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ATO, Tax

ATO confirms conciliatory TBAR approach

Silhouette of helping hand between two climbers representing ATO helping SMSFs

The ATO is treating late TBAR lodgements from an educational and supportive perspective.

The ATO has confirmed it is not taking a hard compliance enforcement approach when assessing transfer balance cap report (TBAR) lodgement at the moment.

“We’re currently taking an educative and supportive approach when an SMSF lodges late [regarding] one of those regular annual or quarterly TBARs,” ATO superannuation director Helen Morgan said during the regulator’s latest practitioner webinar.

“So if you haven’t met a deadline, and were working to lodge as soon as possible, you don’t need to seek a formal extension of time.”

Morgan pointed out this cooperative approach should not dull the importance of lodging TBARs on time as late lodgement could have adverse consequences even if no compliance action is taken by the regulator.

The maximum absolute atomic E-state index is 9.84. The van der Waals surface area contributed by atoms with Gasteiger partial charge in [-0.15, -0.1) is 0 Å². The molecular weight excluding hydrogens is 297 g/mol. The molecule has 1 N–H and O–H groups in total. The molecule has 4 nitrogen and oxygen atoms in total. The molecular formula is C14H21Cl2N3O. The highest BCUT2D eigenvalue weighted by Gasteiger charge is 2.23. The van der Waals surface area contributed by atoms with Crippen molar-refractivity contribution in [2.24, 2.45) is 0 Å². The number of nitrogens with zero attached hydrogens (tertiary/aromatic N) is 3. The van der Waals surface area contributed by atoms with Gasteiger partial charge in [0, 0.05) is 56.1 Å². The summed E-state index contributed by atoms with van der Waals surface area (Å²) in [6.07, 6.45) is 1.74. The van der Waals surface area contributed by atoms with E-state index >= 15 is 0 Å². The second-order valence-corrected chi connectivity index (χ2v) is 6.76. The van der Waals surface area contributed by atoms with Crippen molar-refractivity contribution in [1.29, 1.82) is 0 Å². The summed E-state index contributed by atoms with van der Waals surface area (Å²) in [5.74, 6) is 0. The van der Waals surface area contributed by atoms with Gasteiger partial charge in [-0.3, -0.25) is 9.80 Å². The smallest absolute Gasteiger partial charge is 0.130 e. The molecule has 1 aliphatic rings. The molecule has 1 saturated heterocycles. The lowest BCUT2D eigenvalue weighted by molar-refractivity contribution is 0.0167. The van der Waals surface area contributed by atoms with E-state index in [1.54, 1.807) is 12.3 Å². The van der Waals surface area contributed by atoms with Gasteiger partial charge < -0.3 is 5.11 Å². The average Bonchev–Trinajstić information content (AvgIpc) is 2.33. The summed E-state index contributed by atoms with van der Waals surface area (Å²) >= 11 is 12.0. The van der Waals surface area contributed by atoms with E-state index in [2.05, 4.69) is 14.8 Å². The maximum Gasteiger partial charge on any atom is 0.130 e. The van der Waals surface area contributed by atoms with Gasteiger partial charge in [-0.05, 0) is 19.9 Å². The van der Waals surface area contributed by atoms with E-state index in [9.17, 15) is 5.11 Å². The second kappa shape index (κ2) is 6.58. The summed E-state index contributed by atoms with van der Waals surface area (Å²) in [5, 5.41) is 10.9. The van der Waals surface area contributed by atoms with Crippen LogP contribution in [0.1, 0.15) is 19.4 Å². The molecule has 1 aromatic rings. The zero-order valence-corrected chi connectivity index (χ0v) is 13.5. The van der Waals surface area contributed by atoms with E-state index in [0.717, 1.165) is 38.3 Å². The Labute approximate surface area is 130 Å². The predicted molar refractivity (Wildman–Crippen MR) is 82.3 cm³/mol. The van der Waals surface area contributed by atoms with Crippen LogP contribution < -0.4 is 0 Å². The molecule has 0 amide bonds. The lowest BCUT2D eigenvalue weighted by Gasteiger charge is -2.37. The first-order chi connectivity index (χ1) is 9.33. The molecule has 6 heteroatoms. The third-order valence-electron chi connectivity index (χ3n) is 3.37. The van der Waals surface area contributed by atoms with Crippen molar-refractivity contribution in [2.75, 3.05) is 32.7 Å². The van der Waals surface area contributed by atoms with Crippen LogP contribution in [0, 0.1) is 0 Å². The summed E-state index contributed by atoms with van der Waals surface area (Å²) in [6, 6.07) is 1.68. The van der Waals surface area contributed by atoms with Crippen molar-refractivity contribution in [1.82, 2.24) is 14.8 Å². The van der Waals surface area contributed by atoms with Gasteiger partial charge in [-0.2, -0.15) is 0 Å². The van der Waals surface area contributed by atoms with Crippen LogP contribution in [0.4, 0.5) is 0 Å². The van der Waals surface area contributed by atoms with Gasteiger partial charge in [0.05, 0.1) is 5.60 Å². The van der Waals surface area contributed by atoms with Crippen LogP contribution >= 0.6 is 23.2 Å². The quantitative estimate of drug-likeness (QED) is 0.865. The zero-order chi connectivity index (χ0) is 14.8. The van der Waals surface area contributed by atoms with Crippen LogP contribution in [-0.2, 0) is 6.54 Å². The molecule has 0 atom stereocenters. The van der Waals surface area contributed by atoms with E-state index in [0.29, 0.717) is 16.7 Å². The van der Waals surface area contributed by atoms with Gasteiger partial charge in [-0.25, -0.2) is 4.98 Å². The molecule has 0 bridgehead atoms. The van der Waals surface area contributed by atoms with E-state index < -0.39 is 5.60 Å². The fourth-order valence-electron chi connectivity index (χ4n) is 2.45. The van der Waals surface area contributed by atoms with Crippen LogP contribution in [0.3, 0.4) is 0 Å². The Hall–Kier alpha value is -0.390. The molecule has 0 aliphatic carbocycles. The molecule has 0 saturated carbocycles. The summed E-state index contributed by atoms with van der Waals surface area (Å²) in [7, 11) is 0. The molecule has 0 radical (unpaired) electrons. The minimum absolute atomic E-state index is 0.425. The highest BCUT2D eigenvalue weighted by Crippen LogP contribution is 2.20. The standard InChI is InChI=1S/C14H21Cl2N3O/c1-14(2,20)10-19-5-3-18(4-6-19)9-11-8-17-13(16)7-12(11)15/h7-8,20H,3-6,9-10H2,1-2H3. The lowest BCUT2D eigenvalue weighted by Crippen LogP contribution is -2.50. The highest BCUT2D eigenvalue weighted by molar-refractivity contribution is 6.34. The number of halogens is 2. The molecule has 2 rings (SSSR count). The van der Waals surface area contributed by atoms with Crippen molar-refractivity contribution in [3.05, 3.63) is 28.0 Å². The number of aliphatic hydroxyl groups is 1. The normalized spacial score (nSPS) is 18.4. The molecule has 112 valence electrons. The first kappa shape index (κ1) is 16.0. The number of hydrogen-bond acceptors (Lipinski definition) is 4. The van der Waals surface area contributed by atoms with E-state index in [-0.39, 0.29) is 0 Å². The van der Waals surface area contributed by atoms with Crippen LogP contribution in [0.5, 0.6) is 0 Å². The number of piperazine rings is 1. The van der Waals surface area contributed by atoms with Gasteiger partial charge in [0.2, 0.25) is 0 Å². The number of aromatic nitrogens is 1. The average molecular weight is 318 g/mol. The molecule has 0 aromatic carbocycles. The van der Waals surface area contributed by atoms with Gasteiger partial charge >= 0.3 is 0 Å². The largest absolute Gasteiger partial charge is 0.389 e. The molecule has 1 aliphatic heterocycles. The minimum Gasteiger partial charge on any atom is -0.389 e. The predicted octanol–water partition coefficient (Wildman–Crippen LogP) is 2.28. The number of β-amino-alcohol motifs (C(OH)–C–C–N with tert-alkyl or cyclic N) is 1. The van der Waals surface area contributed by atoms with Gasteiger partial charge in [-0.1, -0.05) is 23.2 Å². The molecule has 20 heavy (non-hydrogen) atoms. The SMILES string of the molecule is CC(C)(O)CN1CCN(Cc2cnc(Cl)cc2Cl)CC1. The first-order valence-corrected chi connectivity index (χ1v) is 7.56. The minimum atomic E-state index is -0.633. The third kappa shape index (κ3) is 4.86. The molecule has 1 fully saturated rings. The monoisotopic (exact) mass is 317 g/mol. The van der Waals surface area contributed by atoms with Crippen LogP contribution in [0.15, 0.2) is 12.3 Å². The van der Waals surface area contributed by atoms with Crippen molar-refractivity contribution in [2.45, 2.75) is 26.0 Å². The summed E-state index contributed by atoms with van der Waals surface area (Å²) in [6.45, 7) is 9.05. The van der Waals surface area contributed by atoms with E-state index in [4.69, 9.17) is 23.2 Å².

“You do need to be aware that any late lodgement of routine TBARs may adversely affect the individual’s transfer balance account and cause a reverse workflow for you [the agent], the member and the SMSF,” she warned.

As such, she urged practitioners to let their clients know what specifically might result from late TBAR lodgement.

“Some of the [consequences] may be the increased likelihood of inadvertent breaches because the individual doesn’t have a clear line of sight of their affairs, and an increased likelihood of an individual being in excess [of their transfer balance cap] for longer and having to remove more from retirement phase and pay more excess transfer balance tax,” she noted.

During the webinar, she also took the time to address the situation where only an SMSF member’s tax agent has access to the client’s transfer balance account data via the ATO online portal.

“I appreciate there is a level of frustration in the sector about this, but essentially it’s a matter of privacy. A TBAR is lodged in relation to the affairs of an individual member of the fund, so we store that information on an individual’s record and can only provide that information back to the individual or their personal agent,” she noted.

She said the only way people other than the member’s personal agent can access the information is for the member themselves to download the information and send it to the relevant parties.

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